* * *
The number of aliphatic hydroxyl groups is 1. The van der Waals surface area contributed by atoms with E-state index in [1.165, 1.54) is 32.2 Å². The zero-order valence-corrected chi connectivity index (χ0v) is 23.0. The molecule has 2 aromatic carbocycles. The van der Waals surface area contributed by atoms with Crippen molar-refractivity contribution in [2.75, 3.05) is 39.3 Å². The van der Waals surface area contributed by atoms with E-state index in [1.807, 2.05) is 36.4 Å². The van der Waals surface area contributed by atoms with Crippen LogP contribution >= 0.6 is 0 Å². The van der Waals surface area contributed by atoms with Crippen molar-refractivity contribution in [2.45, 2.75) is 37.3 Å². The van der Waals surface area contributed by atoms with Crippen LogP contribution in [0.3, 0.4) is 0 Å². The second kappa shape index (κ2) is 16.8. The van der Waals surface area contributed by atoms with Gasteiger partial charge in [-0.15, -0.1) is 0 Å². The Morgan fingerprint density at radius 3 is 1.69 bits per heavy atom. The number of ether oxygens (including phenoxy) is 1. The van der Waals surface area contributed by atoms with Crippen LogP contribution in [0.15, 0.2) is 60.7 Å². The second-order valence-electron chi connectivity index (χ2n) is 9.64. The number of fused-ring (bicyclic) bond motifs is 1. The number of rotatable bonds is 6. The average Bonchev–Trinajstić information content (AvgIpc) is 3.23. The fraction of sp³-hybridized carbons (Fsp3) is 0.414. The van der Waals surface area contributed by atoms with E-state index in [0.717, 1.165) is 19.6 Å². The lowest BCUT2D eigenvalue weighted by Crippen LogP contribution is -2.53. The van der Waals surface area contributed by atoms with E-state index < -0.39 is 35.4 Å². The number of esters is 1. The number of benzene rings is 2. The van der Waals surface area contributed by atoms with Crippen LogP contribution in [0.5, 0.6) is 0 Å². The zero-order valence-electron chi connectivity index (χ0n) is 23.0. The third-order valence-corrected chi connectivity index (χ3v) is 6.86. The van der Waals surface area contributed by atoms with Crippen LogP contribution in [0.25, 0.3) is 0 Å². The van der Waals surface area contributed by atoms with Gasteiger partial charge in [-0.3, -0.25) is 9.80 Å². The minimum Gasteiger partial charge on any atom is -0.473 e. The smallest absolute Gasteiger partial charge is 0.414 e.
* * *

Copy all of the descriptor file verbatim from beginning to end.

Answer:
The number of aliphatic hydroxyl groups is 1. The van der Waals surface area contributed by atoms with E-state index in [1.165, 1.54) is 32.2 Å². The zero-order valence-corrected chi connectivity index (χ0v) is 23.0. The molecule has 2 aromatic carbocycles. The van der Waals surface area contributed by atoms with Crippen molar-refractivity contribution in [2.75, 3.05) is 39.3 Å². The van der Waals surface area contributed by atoms with E-state index in [1.807, 2.05) is 36.4 Å². The van der Waals surface area contributed by atoms with Crippen LogP contribution >= 0.6 is 0 Å². The van der Waals surface area contributed by atoms with Crippen molar-refractivity contribution in [2.45, 2.75) is 37.3 Å². The van der Waals surface area contributed by atoms with Crippen LogP contribution in [0.3, 0.4) is 0 Å². The second kappa shape index (κ2) is 16.8. The van der Waals surface area contributed by atoms with Gasteiger partial charge in [-0.15, -0.1) is 0 Å². The Morgan fingerprint density at radius 3 is 1.69 bits per heavy atom. The number of ether oxygens (including phenoxy) is 1. The van der Waals surface area contributed by atoms with Crippen LogP contribution in [0.15, 0.2) is 60.7 Å². The second-order valence-electron chi connectivity index (χ2n) is 9.64. The number of fused-ring (bicyclic) bond motifs is 1. The number of rotatable bonds is 6. The average Bonchev–Trinajstić information content (AvgIpc) is 3.23. The fraction of sp³-hybridized carbons (Fsp3) is 0.414. The van der Waals surface area contributed by atoms with E-state index in [0.717, 1.165) is 19.6 Å². The lowest BCUT2D eigenvalue weighted by Crippen LogP contribution is -2.53. The van der Waals surface area contributed by atoms with E-state index < -0.39 is 35.4 Å². The number of esters is 1. The number of benzene rings is 2. The van der Waals surface area contributed by atoms with Crippen LogP contribution in [0.5, 0.6) is 0 Å². The zero-order valence-electron chi connectivity index (χ0n) is 23.0. The third-order valence-corrected chi connectivity index (χ3v) is 6.86. The van der Waals surface area contributed by atoms with Crippen LogP contribution in [0.25, 0.3) is 0 Å². The van der Waals surface area contributed by atoms with Gasteiger partial charge in [-0.3, -0.25) is 9.80 Å². The minimum Gasteiger partial charge on any atom is -0.473 e. The smallest absolute Gasteiger partial charge is 0.414 e.